1. Regulation (EC) No 881/2004 of the European Parliament and of the Council of 29 April 2004 establishing a European Railway Agency (see B above);
  2. Directive 2008/57/EC of the European Parliament and of the Council of 17 June 2008 on interoperability (see A and B above);
  3. Directive 2004/49/EC of the European Parliament and of the Council of 29 April 2004 requiring all railway undertakings to obtain the safety certificate in order to gain access to infrastructure (see B above);
  4. Regulation (EEC) No 1192/69 of the Council of 26 June 1969 on common rules for the normalisation of the accounts of railway undertakings;
  5. Regulation (EC) No 1370/2007 of the European Parliament and of the Council of 23 October 2007 on public service obligations for passenger rail transport;
  6. Directive 2012/34/EU of the European Parliament and of the Council of 21 November 2012 establishing a single European railway area (see D and E above).

Role of the European Parliament

The European Parliament has used its legislative powers to support most of the Commission’s proposals for harmonisation, whilst at the same time emphasising certain specific aspects:

  • in its resolutions of 15 June 2006 and 11 March 2008 on sustainable transport policy, the European Parliament explicitly supported the introduction of the ERTMS/ETCS rail safety, control and signalling system with a view to eliminating technical obstacles, and called for moves to be made towards establishing a single European railway area;
  • in its resolution of March 2009 on the greening of transport and the internalisation of external costs, the European Parliament called on the Commission to take steps without delay to produce specific proposals for all modes of transport and, secondly, to submit a comprehensive plan for calculating and charging external costs and assessing their impact on the basis of a comprehensible model. It then called on the Commission to draw up a proposal for a directive with a view to introducing noise-related track access charges for locomotives and wagons in order to provide incentives for railway undertakings to retrofit their fleets rapidly with low-noise vehicles;
  • as regards the separation of network management and operation, the text adopted by the EP on 26 February 2014 (on the fourth package) gives the Member States a degree of flexibility to choose between splitting up undertakings and keeping them whole, while not losing sight of the goal of keeping infrastructure management and rail operation activities separate. The national authorities could either open up service contracts to competition or award them to a single operator. In the latter case, all contracts must have a maximum length and be justified against criteria such as the punctuality and frequency of services, their cost-efficiency ratio and user satisfaction. Although they approved the initiative to open up national commercial passenger transport services to tender, MEPs decided that the deadline of 2019 set by the Commission was too short, as existing contracts would not yet have expired;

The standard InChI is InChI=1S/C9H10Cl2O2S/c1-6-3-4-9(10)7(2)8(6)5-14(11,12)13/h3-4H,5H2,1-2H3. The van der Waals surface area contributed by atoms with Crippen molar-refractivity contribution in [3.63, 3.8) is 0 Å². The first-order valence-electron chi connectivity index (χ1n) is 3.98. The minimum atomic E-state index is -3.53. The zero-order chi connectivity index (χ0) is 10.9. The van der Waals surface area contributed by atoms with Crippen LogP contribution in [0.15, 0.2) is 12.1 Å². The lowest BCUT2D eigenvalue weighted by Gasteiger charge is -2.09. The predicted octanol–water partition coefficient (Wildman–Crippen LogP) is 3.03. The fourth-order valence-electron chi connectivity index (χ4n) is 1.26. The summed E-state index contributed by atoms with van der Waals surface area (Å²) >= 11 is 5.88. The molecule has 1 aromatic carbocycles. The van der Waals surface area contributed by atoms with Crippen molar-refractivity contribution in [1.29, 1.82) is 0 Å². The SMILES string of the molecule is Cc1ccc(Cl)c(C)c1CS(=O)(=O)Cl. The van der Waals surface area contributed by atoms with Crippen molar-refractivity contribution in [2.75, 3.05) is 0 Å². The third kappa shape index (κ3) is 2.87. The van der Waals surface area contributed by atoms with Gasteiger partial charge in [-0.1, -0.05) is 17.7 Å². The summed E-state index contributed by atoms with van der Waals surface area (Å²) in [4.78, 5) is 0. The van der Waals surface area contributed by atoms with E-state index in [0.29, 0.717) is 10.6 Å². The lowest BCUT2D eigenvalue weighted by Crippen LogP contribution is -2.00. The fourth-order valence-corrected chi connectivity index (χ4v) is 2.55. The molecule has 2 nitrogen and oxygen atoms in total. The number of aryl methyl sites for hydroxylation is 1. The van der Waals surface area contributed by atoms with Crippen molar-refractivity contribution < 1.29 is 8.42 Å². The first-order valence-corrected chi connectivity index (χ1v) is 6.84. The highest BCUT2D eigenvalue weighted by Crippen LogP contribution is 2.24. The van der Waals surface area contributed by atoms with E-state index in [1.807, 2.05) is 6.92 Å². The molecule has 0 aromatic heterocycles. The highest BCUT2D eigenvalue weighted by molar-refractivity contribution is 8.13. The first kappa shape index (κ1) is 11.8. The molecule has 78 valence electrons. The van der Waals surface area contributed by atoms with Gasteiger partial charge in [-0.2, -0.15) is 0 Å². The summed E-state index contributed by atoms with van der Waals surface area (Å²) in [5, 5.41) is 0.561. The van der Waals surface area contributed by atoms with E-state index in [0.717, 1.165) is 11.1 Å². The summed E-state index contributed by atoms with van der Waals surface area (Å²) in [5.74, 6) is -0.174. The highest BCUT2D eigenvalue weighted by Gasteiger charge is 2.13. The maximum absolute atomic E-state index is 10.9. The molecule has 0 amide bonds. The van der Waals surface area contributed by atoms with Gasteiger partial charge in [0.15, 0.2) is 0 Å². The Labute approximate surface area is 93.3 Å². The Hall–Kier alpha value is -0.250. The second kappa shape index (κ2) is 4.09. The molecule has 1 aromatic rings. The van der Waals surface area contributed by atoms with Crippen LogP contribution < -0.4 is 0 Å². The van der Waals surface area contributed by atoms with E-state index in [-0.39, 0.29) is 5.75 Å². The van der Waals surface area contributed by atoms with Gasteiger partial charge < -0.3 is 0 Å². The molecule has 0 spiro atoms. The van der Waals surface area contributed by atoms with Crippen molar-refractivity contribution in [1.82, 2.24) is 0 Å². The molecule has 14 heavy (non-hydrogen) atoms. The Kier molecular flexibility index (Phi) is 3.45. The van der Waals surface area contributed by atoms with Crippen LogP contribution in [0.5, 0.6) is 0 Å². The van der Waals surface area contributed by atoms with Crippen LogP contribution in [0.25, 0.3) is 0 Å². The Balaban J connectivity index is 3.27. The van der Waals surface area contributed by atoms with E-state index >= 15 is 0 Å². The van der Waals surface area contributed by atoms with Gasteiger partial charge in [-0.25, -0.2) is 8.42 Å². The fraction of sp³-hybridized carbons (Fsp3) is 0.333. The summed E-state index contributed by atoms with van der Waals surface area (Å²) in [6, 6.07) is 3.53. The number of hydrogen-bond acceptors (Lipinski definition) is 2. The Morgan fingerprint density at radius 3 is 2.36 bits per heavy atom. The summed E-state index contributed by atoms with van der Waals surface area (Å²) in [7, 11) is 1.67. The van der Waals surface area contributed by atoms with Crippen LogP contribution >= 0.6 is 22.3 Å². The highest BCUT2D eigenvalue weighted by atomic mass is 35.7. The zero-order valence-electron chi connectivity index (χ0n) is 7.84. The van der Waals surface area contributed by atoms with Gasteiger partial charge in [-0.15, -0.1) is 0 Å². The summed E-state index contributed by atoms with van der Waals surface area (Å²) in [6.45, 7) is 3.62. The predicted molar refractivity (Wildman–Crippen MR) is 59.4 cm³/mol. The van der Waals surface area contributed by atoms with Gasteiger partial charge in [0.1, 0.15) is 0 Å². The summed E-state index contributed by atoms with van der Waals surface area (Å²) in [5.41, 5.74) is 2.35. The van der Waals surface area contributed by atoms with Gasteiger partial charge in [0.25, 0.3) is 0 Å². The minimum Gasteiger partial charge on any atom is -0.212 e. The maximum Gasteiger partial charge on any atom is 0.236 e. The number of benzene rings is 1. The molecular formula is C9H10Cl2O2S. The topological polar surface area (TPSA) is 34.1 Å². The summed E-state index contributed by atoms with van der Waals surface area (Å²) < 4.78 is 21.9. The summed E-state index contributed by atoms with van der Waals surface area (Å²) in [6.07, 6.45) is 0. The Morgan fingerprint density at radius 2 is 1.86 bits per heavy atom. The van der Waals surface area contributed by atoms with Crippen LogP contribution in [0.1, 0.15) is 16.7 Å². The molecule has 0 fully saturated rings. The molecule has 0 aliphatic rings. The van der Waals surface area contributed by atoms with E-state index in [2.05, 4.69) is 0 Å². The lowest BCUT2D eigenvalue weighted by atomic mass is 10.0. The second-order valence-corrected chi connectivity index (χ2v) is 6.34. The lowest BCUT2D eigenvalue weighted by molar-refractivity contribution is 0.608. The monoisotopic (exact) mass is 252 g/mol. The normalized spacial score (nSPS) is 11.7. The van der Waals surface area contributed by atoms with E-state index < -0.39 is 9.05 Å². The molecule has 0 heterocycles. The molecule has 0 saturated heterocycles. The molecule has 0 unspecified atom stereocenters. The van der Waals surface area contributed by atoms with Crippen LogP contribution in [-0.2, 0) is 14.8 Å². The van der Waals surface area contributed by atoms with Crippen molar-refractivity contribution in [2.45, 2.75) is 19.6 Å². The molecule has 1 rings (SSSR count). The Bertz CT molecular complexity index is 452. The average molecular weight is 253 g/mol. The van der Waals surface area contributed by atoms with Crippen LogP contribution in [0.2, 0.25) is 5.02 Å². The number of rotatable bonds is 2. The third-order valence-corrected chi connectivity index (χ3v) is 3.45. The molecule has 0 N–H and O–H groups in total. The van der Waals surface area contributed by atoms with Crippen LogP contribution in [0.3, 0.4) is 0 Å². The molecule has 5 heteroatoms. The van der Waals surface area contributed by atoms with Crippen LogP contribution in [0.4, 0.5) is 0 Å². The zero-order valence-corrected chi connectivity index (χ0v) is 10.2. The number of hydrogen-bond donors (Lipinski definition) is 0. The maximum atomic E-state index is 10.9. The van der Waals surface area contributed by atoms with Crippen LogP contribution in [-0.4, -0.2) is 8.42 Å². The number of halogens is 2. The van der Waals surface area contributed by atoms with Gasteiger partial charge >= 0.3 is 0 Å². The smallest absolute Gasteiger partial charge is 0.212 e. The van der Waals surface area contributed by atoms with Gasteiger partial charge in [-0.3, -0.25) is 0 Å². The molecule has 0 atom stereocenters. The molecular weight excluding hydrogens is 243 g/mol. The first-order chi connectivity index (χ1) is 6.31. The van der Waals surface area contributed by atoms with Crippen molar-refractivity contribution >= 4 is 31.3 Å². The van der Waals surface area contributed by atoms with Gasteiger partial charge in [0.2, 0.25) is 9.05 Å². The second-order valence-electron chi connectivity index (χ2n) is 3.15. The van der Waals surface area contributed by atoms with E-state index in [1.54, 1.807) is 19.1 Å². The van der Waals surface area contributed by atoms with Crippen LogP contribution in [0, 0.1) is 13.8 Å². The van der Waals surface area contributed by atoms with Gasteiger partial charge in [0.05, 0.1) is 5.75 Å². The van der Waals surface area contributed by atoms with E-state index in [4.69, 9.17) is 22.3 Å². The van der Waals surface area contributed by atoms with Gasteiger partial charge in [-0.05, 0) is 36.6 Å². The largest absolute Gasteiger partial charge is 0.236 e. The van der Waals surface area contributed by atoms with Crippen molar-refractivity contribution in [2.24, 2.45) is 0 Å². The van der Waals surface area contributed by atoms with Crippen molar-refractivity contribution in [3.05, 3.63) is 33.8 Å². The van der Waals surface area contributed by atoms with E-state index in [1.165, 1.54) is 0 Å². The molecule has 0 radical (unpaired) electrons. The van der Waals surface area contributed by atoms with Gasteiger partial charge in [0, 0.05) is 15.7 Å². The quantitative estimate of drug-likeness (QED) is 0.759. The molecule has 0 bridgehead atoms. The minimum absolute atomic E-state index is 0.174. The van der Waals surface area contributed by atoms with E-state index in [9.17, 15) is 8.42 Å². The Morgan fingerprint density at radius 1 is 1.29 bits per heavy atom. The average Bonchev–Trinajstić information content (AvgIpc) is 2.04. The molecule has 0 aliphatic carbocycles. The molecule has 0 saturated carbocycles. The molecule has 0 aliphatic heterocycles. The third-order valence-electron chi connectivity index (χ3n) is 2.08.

• in its resolution of 9 September 2015 on the implementation of the White Paper on Transport, Parliament called, with regard to rail transport, for, among other things, the swift adoption of the fourth railway package, ensuring a balanced opening-up of the domestic rail passenger market, independence of infrastructure managers, competitive tendering for public-service contracts, the highest level of rail safety and interoperability, and sufficient human and financial resources to enable the European Railway Agency to act as a one-stop shop for vehicle authorisation and safety certification (Paragraph 65, first indent).

Following the adoption by the Council (10 December 2015) of its position at first reading on the three proposals on the technical pillar, the European Parliament formally approved the same pillar of the fourth railway package at second reading. Parliament adopted the following reports on 28 April 2016:

  • recommendation for second reading by Ms Bilbao Barandica (A8-0071/2016) on the interoperability of the rail system, repealing Directive 2008/57/EC;
  • recommendation for second reading by Mr R. Zīle (A8-0073/2016) on the Regulation establishing a European Railway Agency (ERA);
  • recommendation for second reading by Mr Cramer (A8-0056/2016) on the revision of Directive 2004/49/EC.

Christina Ratcliff